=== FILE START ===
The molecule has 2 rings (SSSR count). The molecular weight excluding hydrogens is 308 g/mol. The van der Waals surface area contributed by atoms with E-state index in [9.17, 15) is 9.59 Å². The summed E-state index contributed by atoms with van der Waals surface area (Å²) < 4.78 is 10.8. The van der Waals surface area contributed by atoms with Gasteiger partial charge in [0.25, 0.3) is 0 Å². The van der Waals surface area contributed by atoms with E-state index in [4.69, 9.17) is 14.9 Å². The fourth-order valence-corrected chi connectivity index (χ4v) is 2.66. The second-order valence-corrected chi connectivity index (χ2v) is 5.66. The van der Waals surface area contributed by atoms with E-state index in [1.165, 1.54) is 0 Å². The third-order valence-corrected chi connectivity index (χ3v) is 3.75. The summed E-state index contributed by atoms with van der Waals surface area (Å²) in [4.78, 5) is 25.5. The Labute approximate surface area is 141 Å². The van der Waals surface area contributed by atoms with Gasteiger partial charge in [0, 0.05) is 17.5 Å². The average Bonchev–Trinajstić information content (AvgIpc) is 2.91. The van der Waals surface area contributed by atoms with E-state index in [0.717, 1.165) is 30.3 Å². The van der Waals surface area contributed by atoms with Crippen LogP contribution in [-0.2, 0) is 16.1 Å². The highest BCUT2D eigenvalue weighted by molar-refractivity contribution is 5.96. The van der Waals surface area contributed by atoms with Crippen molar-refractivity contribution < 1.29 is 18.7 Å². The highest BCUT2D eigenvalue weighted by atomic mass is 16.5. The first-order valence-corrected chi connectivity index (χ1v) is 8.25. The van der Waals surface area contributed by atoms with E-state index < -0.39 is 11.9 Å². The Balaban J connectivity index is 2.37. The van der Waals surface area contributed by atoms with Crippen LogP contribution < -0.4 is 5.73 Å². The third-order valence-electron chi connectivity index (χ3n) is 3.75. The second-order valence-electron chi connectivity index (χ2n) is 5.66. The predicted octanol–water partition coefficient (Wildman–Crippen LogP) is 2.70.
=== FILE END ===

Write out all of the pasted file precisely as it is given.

The molecule has 2 rings (SSSR count). The molecular weight excluding hydrogens is 308 g/mol. The van der Waals surface area contributed by atoms with E-state index in [9.17, 15) is 9.59 Å². The summed E-state index contributed by atoms with van der Waals surface area (Å²) < 4.78 is 10.8. The van der Waals surface area contributed by atoms with Gasteiger partial charge in [0.25, 0.3) is 0 Å². The van der Waals surface area contributed by atoms with E-state index in [4.69, 9.17) is 14.9 Å². The fourth-order valence-corrected chi connectivity index (χ4v) is 2.66. The second-order valence-corrected chi connectivity index (χ2v) is 5.66. The van der Waals surface area contributed by atoms with E-state index in [1.165, 1.54) is 0 Å². The third-order valence-corrected chi connectivity index (χ3v) is 3.75. The summed E-state index contributed by atoms with van der Waals surface area (Å²) in [4.78, 5) is 25.5. The Labute approximate surface area is 141 Å². The van der Waals surface area contributed by atoms with Gasteiger partial charge in [0, 0.05) is 17.5 Å². The average Bonchev–Trinajstić information content (AvgIpc) is 2.91. The van der Waals surface area contributed by atoms with E-state index in [0.717, 1.165) is 30.3 Å². The van der Waals surface area contributed by atoms with Crippen LogP contribution in [-0.2, 0) is 16.1 Å². The highest BCUT2D eigenvalue weighted by molar-refractivity contribution is 5.96. The van der Waals surface area contributed by atoms with Crippen molar-refractivity contribution < 1.29 is 18.7 Å². The highest BCUT2D eigenvalue weighted by atomic mass is 16.5. The first-order valence-corrected chi connectivity index (χ1v) is 8.25. The van der Waals surface area contributed by atoms with E-state index < -0.39 is 11.9 Å². The Balaban J connectivity index is 2.37. The van der Waals surface area contributed by atoms with Crippen LogP contribution < -0.4 is 5.73 Å². The third-order valence-electron chi connectivity index (χ3n) is 3.75. The second-order valence-electron chi connectivity index (χ2n) is 5.66. The predicted octanol–water partition coefficient (Wildman–Crippen LogP) is 2.70.